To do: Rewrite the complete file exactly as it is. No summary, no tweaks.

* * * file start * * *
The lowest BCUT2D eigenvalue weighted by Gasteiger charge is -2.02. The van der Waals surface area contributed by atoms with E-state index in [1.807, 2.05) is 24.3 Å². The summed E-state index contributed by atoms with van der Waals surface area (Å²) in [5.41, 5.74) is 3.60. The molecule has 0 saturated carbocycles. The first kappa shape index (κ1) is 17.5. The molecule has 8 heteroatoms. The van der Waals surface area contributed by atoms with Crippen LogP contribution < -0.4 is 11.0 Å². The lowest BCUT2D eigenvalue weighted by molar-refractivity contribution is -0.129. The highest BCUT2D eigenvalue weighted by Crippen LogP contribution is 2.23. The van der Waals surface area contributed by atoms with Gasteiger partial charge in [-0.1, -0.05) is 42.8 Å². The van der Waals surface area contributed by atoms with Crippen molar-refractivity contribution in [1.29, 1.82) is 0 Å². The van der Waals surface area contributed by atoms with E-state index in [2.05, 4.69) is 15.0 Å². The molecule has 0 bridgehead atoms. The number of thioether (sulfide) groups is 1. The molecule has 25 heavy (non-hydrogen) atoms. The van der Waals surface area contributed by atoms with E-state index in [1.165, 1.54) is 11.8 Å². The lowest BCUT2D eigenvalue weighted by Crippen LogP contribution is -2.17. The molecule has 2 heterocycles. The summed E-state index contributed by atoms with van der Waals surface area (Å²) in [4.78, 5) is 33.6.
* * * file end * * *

The lowest BCUT2D eigenvalue weighted by Gasteiger charge is -2.02. The van der Waals surface area contributed by atoms with E-state index in [1.807, 2.05) is 24.3 Å². The summed E-state index contributed by atoms with van der Waals surface area (Å²) in [5.41, 5.74) is 3.60. The molecule has 0 saturated carbocycles. The first kappa shape index (κ1) is 17.5. The molecule has 8 heteroatoms. The van der Waals surface area contributed by atoms with Crippen LogP contribution < -0.4 is 11.0 Å². The lowest BCUT2D eigenvalue weighted by molar-refractivity contribution is -0.129. The highest BCUT2D eigenvalue weighted by Crippen LogP contribution is 2.23. The van der Waals surface area contributed by atoms with Gasteiger partial charge in [-0.1, -0.05) is 42.8 Å². The van der Waals surface area contributed by atoms with Crippen molar-refractivity contribution in [1.29, 1.82) is 0 Å². The van der Waals surface area contributed by atoms with E-state index in [2.05, 4.69) is 15.0 Å². The molecule has 0 bridgehead atoms. The number of thioether (sulfide) groups is 1. The molecule has 25 heavy (non-hydrogen) atoms. The van der Waals surface area contributed by atoms with E-state index in [1.165, 1.54) is 11.8 Å². The lowest BCUT2D eigenvalue weighted by Crippen LogP contribution is -2.17. The molecule has 2 heterocycles. The summed E-state index contributed by atoms with van der Waals surface area (Å²) in [4.78, 5) is 33.6.